As a weekly treat for our kids, each Friday we move our family’s Sabbath Hour from its traditional 7:15pm mark back to 8:30pm or so. I glanced at the clock – barely 7:00pm – and sighed deeply as I wondered where I would find the strength to continue in the daily bustle another hour and a half.
Josselyn tapped away on the wobbly electric keyboard that teetered on a wooden stool in front of her as she sat perched on our small, fading floral-print couch that has survived admirably through many years and owners. Gleny and Jason were sprawled out on the other couch with its bright, multi-colored cushions, each reading a children’s Bible. Our older girls were in their bedroom painting fingernails and such while my attention was fully dedicated to keeping an intense control on developmentally-challenged Gaby and Josue, who are prone to prancing about and making a general ruckus in our not-so-spacious house that doesn’t quite seem to accommodate such exuberant activity (especially at night). Darwin was in our bathroom taking a shower.
Everything seemed to be in order, but I still fought back a very real sense of exhaustion as I knew I would have to confront pianos and giggles and jumping children and read-alouds until late that night whereas on other nights we are granted that blessed blanket of silence from 7:15pm on.
Having chauffeured our littlest ones to the bathroom, I squatted down in front of 8-year-old Josue to change his diaper in the boys’ stall as Gaby started prematurely coming out of the girls’ stall, not three feet away.
“Wait just a second, Gaby! Let me finish with Josue before you come out…”
The little Velcro tabs were quickly put into place, stretchy-waistband shorts pulled up, big toothy grin smiling back at me.
Good to go. The three of us headed for the sink.
“Ok, now wash your hands.” I glanced over at Gaby, “ – Always with soap.” She looked up at me, pretending to be innocently surprised, as she was already ¾ done with washing her stubby fingers with water alone. “I shouldn’t have to tell you that every time, Gaby. You know better. Where’s the soap anyway?”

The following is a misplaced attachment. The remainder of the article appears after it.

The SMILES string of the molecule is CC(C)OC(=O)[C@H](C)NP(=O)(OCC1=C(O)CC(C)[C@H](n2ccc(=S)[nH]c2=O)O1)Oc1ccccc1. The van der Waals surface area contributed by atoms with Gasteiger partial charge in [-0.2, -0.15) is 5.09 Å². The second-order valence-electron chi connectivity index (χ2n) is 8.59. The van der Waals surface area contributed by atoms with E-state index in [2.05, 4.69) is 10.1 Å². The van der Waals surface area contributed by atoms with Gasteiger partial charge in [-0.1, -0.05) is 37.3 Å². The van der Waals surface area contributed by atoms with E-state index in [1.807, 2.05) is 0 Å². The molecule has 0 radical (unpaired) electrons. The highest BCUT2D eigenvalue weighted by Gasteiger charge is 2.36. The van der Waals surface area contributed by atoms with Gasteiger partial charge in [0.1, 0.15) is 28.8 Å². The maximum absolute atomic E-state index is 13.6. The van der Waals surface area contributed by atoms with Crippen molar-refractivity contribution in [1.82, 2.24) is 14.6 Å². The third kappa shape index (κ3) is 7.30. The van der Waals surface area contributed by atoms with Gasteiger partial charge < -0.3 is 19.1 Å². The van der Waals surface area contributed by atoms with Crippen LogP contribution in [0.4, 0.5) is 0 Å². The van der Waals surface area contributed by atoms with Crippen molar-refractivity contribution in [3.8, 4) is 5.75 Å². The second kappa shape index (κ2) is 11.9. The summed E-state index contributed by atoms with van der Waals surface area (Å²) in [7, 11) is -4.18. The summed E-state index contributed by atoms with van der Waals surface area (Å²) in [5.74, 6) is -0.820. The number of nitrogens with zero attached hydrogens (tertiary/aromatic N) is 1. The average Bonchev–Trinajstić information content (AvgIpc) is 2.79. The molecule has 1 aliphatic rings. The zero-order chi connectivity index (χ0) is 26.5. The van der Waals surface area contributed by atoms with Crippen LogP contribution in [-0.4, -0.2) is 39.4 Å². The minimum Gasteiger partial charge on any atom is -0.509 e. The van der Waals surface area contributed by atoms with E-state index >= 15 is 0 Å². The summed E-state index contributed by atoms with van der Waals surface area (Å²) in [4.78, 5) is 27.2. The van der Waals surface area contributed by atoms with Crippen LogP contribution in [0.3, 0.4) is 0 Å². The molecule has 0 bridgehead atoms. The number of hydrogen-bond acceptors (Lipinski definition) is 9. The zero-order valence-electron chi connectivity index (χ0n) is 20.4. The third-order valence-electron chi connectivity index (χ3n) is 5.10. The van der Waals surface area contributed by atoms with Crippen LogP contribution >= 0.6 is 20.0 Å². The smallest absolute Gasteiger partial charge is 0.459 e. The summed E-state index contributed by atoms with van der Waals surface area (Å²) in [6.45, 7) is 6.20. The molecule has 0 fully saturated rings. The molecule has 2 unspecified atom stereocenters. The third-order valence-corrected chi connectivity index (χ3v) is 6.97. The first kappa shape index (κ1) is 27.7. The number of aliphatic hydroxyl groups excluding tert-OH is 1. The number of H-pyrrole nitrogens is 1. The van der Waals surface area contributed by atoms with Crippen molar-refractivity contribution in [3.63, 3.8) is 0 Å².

She scuttled over and brought a bar of light green soap from the kids’ shower. I began washing Josue’s hands – those fingers that can’t seem to coordinate themselves to do anything productive but always find their way into his mouth with perfect execution – as I then passed the bar of soap to Gaby. I instructed her, once again, how and why to wash her hands with soap.
Once the hand-washing was done with a certain degree of excellence, I reached for the kids’ toothpaste. Oh, how many tubes of toothpaste have been so quickly emptied as these two little ones have snuck in the bathroom at all hours to shove the tube in their mouth and feast!
Gaby passed me the half-empty tube, and Josue began nodding enthusiastically and babbling in his broken speech as he informed me that he knew he wasn’t supposed to eat it. “Ma! Pata, pata. Yo no. Yo pata no!” I smiled wearily and affirmed that he was absolutely right but that he needed to put into practice what he knew, otherwise his knowledge was worth nothing.
I squirted out a small amount of toothpaste onto each of their toothbrushes, wetted them, and handed the brushes to them individually, instructing them – as they are told every morning and evening – to take their time and brush up, down, etc. Take good care of your teeth or you’ll lose them.